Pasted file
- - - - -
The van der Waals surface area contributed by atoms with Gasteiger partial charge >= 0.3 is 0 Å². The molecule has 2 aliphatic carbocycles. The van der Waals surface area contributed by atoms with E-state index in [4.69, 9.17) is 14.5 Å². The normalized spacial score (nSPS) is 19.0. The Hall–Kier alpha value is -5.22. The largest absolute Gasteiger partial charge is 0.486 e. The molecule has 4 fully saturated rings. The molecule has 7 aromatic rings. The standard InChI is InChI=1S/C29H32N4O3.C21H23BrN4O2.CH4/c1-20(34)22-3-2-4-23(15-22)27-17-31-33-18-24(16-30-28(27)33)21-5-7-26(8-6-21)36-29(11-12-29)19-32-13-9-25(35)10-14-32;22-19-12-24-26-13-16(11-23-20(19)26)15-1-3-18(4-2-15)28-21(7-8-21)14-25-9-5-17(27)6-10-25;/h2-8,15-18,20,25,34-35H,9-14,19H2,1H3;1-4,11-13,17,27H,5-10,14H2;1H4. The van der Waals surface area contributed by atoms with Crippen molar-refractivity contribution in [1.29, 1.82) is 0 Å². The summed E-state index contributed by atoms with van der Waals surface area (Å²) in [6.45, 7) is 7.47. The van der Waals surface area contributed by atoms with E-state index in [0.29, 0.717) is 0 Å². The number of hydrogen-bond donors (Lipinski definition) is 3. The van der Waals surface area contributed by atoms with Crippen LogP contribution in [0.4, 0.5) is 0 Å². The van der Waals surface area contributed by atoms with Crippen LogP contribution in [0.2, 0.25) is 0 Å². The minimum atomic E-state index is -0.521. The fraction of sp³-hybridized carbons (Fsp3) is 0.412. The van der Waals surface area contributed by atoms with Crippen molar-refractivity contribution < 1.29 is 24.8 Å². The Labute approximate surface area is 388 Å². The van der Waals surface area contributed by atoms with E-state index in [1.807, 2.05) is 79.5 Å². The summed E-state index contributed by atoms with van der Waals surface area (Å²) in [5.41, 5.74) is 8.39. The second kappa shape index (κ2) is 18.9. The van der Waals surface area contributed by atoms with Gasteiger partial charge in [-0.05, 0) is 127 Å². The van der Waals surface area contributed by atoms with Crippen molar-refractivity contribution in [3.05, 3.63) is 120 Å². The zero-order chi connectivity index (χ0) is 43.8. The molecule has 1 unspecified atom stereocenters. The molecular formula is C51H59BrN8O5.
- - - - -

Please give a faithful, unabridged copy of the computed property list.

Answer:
The van der Waals surface area contributed by atoms with Gasteiger partial charge >= 0.3 is 0 Å². The molecule has 2 aliphatic carbocycles. The van der Waals surface area contributed by atoms with E-state index in [4.69, 9.17) is 14.5 Å². The normalized spacial score (nSPS) is 19.0. The Hall–Kier alpha value is -5.22. The largest absolute Gasteiger partial charge is 0.486 e. The molecule has 4 fully saturated rings. The molecule has 7 aromatic rings. The standard InChI is InChI=1S/C29H32N4O3.C21H23BrN4O2.CH4/c1-20(34)22-3-2-4-23(15-22)27-17-31-33-18-24(16-30-28(27)33)21-5-7-26(8-6-21)36-29(11-12-29)19-32-13-9-25(35)10-14-32;22-19-12-24-26-13-16(11-23-20(19)26)15-1-3-18(4-2-15)28-21(7-8-21)14-25-9-5-17(27)6-10-25;/h2-8,15-18,20,25,34-35H,9-14,19H2,1H3;1-4,11-13,17,27H,5-10,14H2;1H4. The van der Waals surface area contributed by atoms with Crippen molar-refractivity contribution in [1.29, 1.82) is 0 Å². The summed E-state index contributed by atoms with van der Waals surface area (Å²) in [6.45, 7) is 7.47. The van der Waals surface area contributed by atoms with E-state index in [0.29, 0.717) is 0 Å². The number of hydrogen-bond donors (Lipinski definition) is 3. The van der Waals surface area contributed by atoms with Crippen LogP contribution in [0.4, 0.5) is 0 Å². The van der Waals surface area contributed by atoms with Crippen LogP contribution in [0.2, 0.25) is 0 Å². The minimum atomic E-state index is -0.521. The fraction of sp³-hybridized carbons (Fsp3) is 0.412. The van der Waals surface area contributed by atoms with Crippen molar-refractivity contribution < 1.29 is 24.8 Å². The Labute approximate surface area is 388 Å². The van der Waals surface area contributed by atoms with E-state index in [1.807, 2.05) is 79.5 Å². The summed E-state index contributed by atoms with van der Waals surface area (Å²) in [5.41, 5.74) is 8.39. The second kappa shape index (κ2) is 18.9. The van der Waals surface area contributed by atoms with Gasteiger partial charge in [-0.05, 0) is 127 Å². The van der Waals surface area contributed by atoms with Crippen molar-refractivity contribution in [3.05, 3.63) is 120 Å². The zero-order chi connectivity index (χ0) is 43.8. The molecule has 1 unspecified atom stereocenters. The molecular formula is C51H59BrN8O5.